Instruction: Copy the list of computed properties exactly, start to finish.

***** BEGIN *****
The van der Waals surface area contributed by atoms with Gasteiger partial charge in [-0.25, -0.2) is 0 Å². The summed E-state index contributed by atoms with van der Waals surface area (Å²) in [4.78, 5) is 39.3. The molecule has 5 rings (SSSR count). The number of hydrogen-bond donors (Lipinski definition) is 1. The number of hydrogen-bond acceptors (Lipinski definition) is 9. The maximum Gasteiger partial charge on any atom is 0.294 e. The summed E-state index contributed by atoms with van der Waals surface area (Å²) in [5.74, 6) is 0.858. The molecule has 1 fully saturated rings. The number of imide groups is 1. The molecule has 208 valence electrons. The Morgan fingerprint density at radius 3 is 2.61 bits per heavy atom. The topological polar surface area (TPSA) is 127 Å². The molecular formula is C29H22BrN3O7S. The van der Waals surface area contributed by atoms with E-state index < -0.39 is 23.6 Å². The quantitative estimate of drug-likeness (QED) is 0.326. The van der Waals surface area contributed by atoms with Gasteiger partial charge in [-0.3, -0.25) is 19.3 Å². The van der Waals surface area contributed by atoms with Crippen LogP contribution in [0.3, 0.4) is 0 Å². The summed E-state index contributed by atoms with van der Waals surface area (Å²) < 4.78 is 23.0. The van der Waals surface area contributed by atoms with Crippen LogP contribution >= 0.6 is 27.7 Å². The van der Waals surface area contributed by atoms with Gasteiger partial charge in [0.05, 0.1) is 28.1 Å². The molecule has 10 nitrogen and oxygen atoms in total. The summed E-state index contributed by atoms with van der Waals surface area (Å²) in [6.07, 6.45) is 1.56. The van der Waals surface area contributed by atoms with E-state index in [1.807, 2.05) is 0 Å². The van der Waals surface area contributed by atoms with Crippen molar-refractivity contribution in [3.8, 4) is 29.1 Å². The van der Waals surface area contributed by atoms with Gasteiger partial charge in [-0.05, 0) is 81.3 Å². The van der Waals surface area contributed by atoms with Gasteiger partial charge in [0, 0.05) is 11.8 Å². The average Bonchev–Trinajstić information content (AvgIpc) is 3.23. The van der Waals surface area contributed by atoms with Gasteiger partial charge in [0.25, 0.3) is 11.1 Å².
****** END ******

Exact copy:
The van der Waals surface area contributed by atoms with Gasteiger partial charge in [-0.25, -0.2) is 0 Å². The summed E-state index contributed by atoms with van der Waals surface area (Å²) in [4.78, 5) is 39.3. The molecule has 5 rings (SSSR count). The number of hydrogen-bond donors (Lipinski definition) is 1. The number of hydrogen-bond acceptors (Lipinski definition) is 9. The maximum Gasteiger partial charge on any atom is 0.294 e. The summed E-state index contributed by atoms with van der Waals surface area (Å²) in [5.74, 6) is 0.858. The molecule has 1 fully saturated rings. The number of imide groups is 1. The molecule has 208 valence electrons. The Morgan fingerprint density at radius 3 is 2.61 bits per heavy atom. The topological polar surface area (TPSA) is 127 Å². The molecular formula is C29H22BrN3O7S. The van der Waals surface area contributed by atoms with E-state index < -0.39 is 23.6 Å². The quantitative estimate of drug-likeness (QED) is 0.326. The van der Waals surface area contributed by atoms with Gasteiger partial charge in [-0.3, -0.25) is 19.3 Å². The van der Waals surface area contributed by atoms with Crippen LogP contribution in [0.3, 0.4) is 0 Å². The summed E-state index contributed by atoms with van der Waals surface area (Å²) < 4.78 is 23.0. The van der Waals surface area contributed by atoms with Crippen LogP contribution >= 0.6 is 27.7 Å². The van der Waals surface area contributed by atoms with Gasteiger partial charge in [0.05, 0.1) is 28.1 Å². The molecule has 10 nitrogen and oxygen atoms in total. The summed E-state index contributed by atoms with van der Waals surface area (Å²) in [6.07, 6.45) is 1.56. The van der Waals surface area contributed by atoms with E-state index in [1.807, 2.05) is 0 Å². The van der Waals surface area contributed by atoms with Crippen molar-refractivity contribution in [3.8, 4) is 29.1 Å². The van der Waals surface area contributed by atoms with Gasteiger partial charge in [-0.05, 0) is 81.3 Å². The van der Waals surface area contributed by atoms with Gasteiger partial charge in [0, 0.05) is 11.8 Å². The average Bonchev–Trinajstić information content (AvgIpc) is 3.23. The van der Waals surface area contributed by atoms with Gasteiger partial charge in [0.25, 0.3) is 11.1 Å².